Finances of Mass Destruction: is the End in Sight?

At first glance, it would seem speculators are having a field day. Their Glory Age started two years ago. After betting against the American real estate market and successfully shooting mortgages down in flames, sovereign debt is now under attack. First in Dubai, next in Greece, then Portugal, Spain and why not Italy? When it happened in Dubai, we all felt rather removed from it (after all, it was the Middle East and in any case the Arabs are flooded in ill-earned petro-dollars, right?). Now that the problem has reached the shores of Europe, it's a little too close to home for comfort.

Well, what are the speculators really up to this time?

It would appear that the national rate of savings (rather than ratios like debt to GDP) is the key indicator speculators look at. The reasoning is very simple. If a country saves too little, it means it can't keep up with payments on its national debt - because the only way to pay back creditors is through taxation. And when a country is poor and getting poorer because of the Great Recession, there's little income to tax. It's a downward spiral. Hence the attack on so-called "sovereign debt".

That's the latest and most worrying effect of the Great Recession. If you read the newspapers, as usual the news are dire and dismal. One wonders why Greece and Portugal would ever want to stay in the Euro. Pundits predict that the austerity measures imposed on them by Brussels and its Euro partners (and among them Germany is unpleasantly vocal) are likely to prolong the recession. Countries caught in this particular trap are going to find it nearly impossible to climb out and get back into a healthy growth cycle.

Are speculators going to enjoy full impunity as they shoot down one country after another? It certainly looks like the odds are on their side. They have never had to pay for their misdeeds - indeed, the big bank bailouts using taxpayers' money look dangerously close to a sophisticated form of insurance against failure, opening the way to yet more misdeeds in future. After successfully wreaking havoc in international private finance,  it would appear that it is the turn of public finance.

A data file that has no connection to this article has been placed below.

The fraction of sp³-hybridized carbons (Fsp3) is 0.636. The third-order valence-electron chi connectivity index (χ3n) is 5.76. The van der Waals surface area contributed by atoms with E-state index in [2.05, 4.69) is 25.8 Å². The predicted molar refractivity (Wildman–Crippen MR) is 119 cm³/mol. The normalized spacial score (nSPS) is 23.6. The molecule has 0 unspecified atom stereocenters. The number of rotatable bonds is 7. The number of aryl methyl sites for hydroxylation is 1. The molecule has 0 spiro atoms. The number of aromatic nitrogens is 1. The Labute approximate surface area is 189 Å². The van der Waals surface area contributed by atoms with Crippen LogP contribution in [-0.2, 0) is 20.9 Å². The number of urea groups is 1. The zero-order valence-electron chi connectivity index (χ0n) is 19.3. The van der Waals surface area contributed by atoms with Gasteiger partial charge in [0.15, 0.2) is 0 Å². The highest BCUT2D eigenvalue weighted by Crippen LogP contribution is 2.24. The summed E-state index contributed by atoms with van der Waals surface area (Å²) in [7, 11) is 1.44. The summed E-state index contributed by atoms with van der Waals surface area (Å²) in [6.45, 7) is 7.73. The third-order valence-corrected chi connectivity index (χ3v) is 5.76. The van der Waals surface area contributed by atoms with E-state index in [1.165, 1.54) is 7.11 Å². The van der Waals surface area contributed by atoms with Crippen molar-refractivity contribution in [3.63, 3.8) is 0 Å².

Now is that really true? Is there no hope, nothing that is going to shield us from the financial sharks?

First, their reasoning may be wrong and in the end, turn against them. Take those attacks on the Greek sovereign debt (and, eventually, other European countries with low savings rates). Ok, a first result is the weakening of the Euro. But, remember, that's just what Germany wants to help its exporters -  it is a country whose growth depends on exports far more than any other in the Euro area. So renewed attacks on Greece are going to play in the hands of the Germans, insofar as it weakens the Euro. But we're in a dynamic situation. A weaker Euro also helps exporters throughout the Euro area, Greece and Portugal included. So, after all and in spite of what is said in the media, there's a silver lining in the cloud hanging over Europe: if the Euro goes down, up go exports across the board...

Second, the days of gleeful impunity for speculators may actually be reaching an end. Yesterday, 16 April 2010 - a date we should put a red circle around on our calendar- the SEC announced it was going to pursue Goldman Sachs for fraud. It charged that investors were duped into losing $US1 billion on a rigged deal pegged to dubious home loans. There's actually a great deal of public sympathy for this kind of move. The term Warren Buffett coined for derivatives was instantly a popular success. He famously described them as "financial weapons of mass destruction". Likewise, Michel Barnier, the European Commissioner for the Internal Market, is also considering tough regulations and has been repeatedly threatening to impose rules on hedge funds and curbs on bankers' pay. In Europe - probably unlike America - people are becoming increasingly irritated with the capitalist market ideology which is viewed as nothing more than an amoral money jungle.

Let's hope that the road to greater regulation of the financial world is not stopped by the likes of Sarah Palin and her irresponsible Tea Party cronies...We can't let bankers turn their banks into gambling houses. They're supposed to support economic growth, ensuring that savings are turned into constructive investments. Savings are not something to play roulette with, betting against the real estate market and sovereign debt.

In all this, what really worries me is the obvious collapse of morality across our modern society. In the rush to make money - ever more money $$$ - bankers seem to have forgotten what their banking role was all about. Artists seem to have forgotten what Art was all about. I hope that doctors still remember what medecine is about and that engineers still know how to build bridges that hold up...
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